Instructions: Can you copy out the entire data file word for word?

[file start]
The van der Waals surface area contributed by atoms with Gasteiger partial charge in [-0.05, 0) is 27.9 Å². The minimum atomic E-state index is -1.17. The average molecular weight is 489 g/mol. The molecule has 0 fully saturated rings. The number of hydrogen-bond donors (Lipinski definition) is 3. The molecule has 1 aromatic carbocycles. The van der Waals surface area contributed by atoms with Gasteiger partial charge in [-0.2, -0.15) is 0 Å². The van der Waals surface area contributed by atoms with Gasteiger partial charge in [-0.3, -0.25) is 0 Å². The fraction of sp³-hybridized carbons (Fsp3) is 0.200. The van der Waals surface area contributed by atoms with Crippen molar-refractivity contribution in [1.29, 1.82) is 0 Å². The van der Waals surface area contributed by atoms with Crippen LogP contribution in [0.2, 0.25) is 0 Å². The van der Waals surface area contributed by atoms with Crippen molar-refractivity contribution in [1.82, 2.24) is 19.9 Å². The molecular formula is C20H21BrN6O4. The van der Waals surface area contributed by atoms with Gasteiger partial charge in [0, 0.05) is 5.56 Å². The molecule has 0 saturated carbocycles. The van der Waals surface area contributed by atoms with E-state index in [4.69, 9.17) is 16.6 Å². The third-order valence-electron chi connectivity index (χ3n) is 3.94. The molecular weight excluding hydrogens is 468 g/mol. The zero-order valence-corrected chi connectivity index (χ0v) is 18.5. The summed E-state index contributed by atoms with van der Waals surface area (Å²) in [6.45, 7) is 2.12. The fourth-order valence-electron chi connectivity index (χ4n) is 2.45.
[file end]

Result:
The van der Waals surface area contributed by atoms with Gasteiger partial charge in [-0.05, 0) is 27.9 Å². The minimum atomic E-state index is -1.17. The average molecular weight is 489 g/mol. The molecule has 0 fully saturated rings. The number of hydrogen-bond donors (Lipinski definition) is 3. The molecule has 1 aromatic carbocycles. The van der Waals surface area contributed by atoms with Gasteiger partial charge in [-0.2, -0.15) is 0 Å². The van der Waals surface area contributed by atoms with Gasteiger partial charge in [-0.3, -0.25) is 0 Å². The fraction of sp³-hybridized carbons (Fsp3) is 0.200. The van der Waals surface area contributed by atoms with Crippen molar-refractivity contribution in [1.29, 1.82) is 0 Å². The van der Waals surface area contributed by atoms with Crippen LogP contribution in [0.2, 0.25) is 0 Å². The van der Waals surface area contributed by atoms with Crippen molar-refractivity contribution in [1.82, 2.24) is 19.9 Å². The molecular formula is C20H21BrN6O4. The van der Waals surface area contributed by atoms with Gasteiger partial charge in [0, 0.05) is 5.56 Å². The molecule has 0 saturated carbocycles. The van der Waals surface area contributed by atoms with E-state index in [4.69, 9.17) is 16.6 Å². The third-order valence-electron chi connectivity index (χ3n) is 3.94. The molecular weight excluding hydrogens is 468 g/mol. The zero-order valence-corrected chi connectivity index (χ0v) is 18.5. The summed E-state index contributed by atoms with van der Waals surface area (Å²) in [6.45, 7) is 2.12. The fourth-order valence-electron chi connectivity index (χ4n) is 2.45.